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Monday, Nov. 12, 2007

School Tax Outrage

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Sure, everyone demands MPS do something about its horrendous achievement gap between black and white students and the worst reading scores in the nation, but you don`t have to get ridiculous about educating poor kids.

Just as outraged as politicians who claim the only purpose of government is to cut taxes for their constituents were the media.

When only one citizen showed up to object at the first public hearing on that 16.4% property tax increase, the media couldn`t believe it. Under the guise of a "news analysis," the Milwaukee Journal Sentinel wrote a front-page editorial demanding to know of Milwaukee residents, in essence: "WHAT IS THE MATTER WITH YOU PEOPLE!?"

Education reporter Alan Borsuk wrote that the media showed up at the public hearing "expecting a ruckus" over the big tax increase and were sorely disappointed by the shortage of outraged homeowners.

Because of the poor turnout, the Milwaukee School Board scheduled another hearing before voting on Andrekopoulos` property tax proposal. After being chastised severely by the media for failing to be sufficiently inflamed, an angry mob of citizens showed up at the second hearing waving torches and pitchforks.

OK, it was just the rhetorical equivalent. But the media were happy to be able to report lots of angry conflict. The hearing lasted for hours before the Milwaukee School Board voted in early morning to cut the property tax increase from 16.4% to 9%.

Placing Proper Blame Actually, there were some major reasons to be outraged that Andrekopoulos, a low-key education bureaucrat, would need to propose such an enormous property tax increase for Milwaukee schools. But very few in the media seemed to have a clue what was really responsible for that whopping increase. Hint: It wasn`t local school officials. Remember how conservative Republicans in the Legislature held up the state budget for months so they could posture interminably over how much they were opposed to increased taxes?

Well, guess what. The need for that enormous property tax increase for Milwaukee schools was a direct result of actions taken, and actions not taken, by all those self-proclaimed tax heroes in the Legislature.

If a 16.4% increase in property taxes for schools is so outrageous, what would a more reasonable increase be? How about a 2.68% increase? That`s more like it, right? Well, that is how much Andrekopoulos proposed to increase spending for Milwaukee Public Schools. That is more modest than either the city or the county will increase their budgets for next year.

So if MPS spending would increase only 2.68%, where did the rest of that 16.4% property tax increase come from? The answer is: from all those self-avowed opponents of taxation in the Legislature.

Next year Milwaukee Public Schools will receive $19 million less in state aid than it did this year. The state school aid formula reduces funds for Milwaukee schools by that much because enrollment is declining at the same time city property values are going up.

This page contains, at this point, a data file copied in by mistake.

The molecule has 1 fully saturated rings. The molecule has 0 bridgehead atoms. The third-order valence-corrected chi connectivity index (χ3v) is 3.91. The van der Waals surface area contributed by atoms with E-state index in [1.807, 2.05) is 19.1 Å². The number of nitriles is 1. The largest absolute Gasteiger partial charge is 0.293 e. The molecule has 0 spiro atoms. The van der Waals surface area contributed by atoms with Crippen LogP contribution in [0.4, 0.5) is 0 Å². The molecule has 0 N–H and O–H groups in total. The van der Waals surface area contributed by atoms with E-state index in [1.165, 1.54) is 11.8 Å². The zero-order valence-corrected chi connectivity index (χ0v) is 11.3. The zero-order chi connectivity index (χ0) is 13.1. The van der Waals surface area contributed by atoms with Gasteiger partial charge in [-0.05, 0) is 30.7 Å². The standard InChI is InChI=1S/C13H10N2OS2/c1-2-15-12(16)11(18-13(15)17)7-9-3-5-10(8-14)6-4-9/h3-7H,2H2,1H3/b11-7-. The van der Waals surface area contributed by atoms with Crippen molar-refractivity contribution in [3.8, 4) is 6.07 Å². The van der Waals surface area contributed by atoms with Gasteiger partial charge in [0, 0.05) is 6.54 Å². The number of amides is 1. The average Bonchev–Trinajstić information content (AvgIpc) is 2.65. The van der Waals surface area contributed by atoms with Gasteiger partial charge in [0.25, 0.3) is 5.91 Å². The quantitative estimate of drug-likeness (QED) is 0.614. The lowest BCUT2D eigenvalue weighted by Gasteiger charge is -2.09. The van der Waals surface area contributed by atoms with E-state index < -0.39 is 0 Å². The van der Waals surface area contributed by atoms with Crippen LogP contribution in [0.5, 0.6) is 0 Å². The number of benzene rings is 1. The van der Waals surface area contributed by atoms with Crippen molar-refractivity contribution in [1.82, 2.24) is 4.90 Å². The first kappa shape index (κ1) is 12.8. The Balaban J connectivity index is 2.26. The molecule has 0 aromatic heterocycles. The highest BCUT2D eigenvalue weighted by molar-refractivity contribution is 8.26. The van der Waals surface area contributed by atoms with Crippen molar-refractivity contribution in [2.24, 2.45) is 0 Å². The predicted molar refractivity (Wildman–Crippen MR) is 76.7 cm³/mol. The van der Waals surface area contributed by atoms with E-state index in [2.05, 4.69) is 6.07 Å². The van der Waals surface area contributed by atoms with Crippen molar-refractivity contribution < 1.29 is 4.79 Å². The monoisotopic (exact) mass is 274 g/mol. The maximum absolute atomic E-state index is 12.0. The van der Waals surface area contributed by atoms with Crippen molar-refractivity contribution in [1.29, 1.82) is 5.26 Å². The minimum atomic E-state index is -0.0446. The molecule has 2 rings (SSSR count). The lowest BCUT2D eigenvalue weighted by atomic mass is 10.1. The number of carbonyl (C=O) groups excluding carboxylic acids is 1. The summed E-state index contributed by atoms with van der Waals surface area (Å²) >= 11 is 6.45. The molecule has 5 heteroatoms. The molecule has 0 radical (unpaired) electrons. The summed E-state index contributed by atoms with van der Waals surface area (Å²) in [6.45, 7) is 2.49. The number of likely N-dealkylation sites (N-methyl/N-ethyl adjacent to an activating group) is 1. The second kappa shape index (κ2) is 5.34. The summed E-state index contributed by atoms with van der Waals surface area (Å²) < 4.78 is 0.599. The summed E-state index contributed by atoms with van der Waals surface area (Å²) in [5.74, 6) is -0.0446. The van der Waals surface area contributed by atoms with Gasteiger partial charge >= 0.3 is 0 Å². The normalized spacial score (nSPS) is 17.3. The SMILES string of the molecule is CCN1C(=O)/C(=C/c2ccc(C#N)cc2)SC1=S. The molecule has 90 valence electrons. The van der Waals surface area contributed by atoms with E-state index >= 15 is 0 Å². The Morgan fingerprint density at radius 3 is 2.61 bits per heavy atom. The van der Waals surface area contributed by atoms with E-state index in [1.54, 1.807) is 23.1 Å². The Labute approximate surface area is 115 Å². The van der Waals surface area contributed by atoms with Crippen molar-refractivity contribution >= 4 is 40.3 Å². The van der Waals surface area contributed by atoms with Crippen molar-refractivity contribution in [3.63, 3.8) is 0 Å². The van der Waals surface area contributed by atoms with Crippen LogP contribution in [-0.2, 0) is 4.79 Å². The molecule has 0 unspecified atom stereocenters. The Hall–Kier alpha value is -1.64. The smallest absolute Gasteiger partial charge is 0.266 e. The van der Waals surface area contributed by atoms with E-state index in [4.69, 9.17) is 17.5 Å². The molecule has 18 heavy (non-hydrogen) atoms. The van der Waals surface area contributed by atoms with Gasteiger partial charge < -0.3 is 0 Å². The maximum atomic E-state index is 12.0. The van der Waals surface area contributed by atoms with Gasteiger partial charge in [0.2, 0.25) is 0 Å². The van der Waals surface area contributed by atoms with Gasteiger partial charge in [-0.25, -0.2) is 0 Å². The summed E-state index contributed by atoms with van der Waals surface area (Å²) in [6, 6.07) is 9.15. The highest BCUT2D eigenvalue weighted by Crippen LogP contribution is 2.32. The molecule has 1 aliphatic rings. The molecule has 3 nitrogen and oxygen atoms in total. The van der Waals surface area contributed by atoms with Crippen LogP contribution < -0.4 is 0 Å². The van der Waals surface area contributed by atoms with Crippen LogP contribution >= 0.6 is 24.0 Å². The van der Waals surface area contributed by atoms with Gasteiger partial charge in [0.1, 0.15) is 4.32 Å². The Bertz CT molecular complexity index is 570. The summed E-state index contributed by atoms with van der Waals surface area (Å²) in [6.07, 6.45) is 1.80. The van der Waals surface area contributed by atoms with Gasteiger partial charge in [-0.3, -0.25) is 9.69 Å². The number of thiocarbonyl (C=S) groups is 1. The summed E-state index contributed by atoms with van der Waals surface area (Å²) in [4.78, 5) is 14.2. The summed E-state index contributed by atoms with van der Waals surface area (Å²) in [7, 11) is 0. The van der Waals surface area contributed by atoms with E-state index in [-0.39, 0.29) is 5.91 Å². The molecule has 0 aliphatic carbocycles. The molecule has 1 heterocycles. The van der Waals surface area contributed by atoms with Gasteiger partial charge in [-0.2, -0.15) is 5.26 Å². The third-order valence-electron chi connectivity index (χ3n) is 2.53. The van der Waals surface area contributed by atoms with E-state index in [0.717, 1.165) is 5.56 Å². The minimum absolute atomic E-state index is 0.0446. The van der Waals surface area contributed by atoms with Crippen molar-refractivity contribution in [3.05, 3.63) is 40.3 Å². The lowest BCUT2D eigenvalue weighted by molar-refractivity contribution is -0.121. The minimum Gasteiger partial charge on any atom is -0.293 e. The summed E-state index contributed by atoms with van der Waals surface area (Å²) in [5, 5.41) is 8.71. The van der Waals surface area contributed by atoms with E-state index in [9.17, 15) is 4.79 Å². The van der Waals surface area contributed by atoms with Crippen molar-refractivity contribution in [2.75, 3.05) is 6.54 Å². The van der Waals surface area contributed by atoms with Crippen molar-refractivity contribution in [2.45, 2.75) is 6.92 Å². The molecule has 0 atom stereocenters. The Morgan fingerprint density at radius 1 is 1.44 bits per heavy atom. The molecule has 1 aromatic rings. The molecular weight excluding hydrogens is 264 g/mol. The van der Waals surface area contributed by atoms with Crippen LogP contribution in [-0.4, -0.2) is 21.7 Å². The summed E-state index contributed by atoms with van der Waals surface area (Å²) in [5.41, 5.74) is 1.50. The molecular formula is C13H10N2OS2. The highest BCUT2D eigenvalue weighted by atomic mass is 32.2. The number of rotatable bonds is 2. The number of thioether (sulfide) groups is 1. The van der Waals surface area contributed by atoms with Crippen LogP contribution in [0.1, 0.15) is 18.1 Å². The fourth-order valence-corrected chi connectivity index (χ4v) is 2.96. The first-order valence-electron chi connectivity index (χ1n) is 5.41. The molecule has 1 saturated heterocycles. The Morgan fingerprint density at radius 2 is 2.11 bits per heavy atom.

In addition to that $19 million loss in state aid, Milwaukee property taxpayers have to pay $4 million more as a result of the expansion of the voucher school program.

Ironically, Milwaukee taxpayers have to pay more for each child who leaves MPS to attend a voucher school than they would pay to educate those same children in MPS. Taken together, the Legislature`s failure to correct either of those funding disadvantages for Milwaukee shifts $23 million in school costs from the state to local property taxes.

Legislators know this. Mayor Tom Barrett and other local officials repeatedly urged budget negotiators to correct the school aid formula and to stop overcharging Milwaukee taxpayers for the voucher program. But legislators were too busy posing for holy pictures as tax opponents to do anything to prevent Milwaukee taxpayers from being socked with double-digit property tax increases for their schools.

Of course, Andrekopoulos did not have to propose raising property taxes to fill that enormous $23 million hole in his budget created by the Legislature. He could simply have further gutted the education of Milwaukee schoolchildren.

It is a familiar pattern in Milwaukee, the state`s only majority African-American and Latino school district. These are the children who have the greatest educational needs and the greatest educational obstacles.

Not wanting to waste perfectly good tax money on children living in poverty, the Legislature perpetuates a school funding formula that benefits wealthy suburban districts where children already have every educational advantage.

The next time the media want to whip citizens into an outrage over taxation for education, they should start inflaming public opinion over blatant educational inequities that shortchange children with the greatest needs.
What`s your take?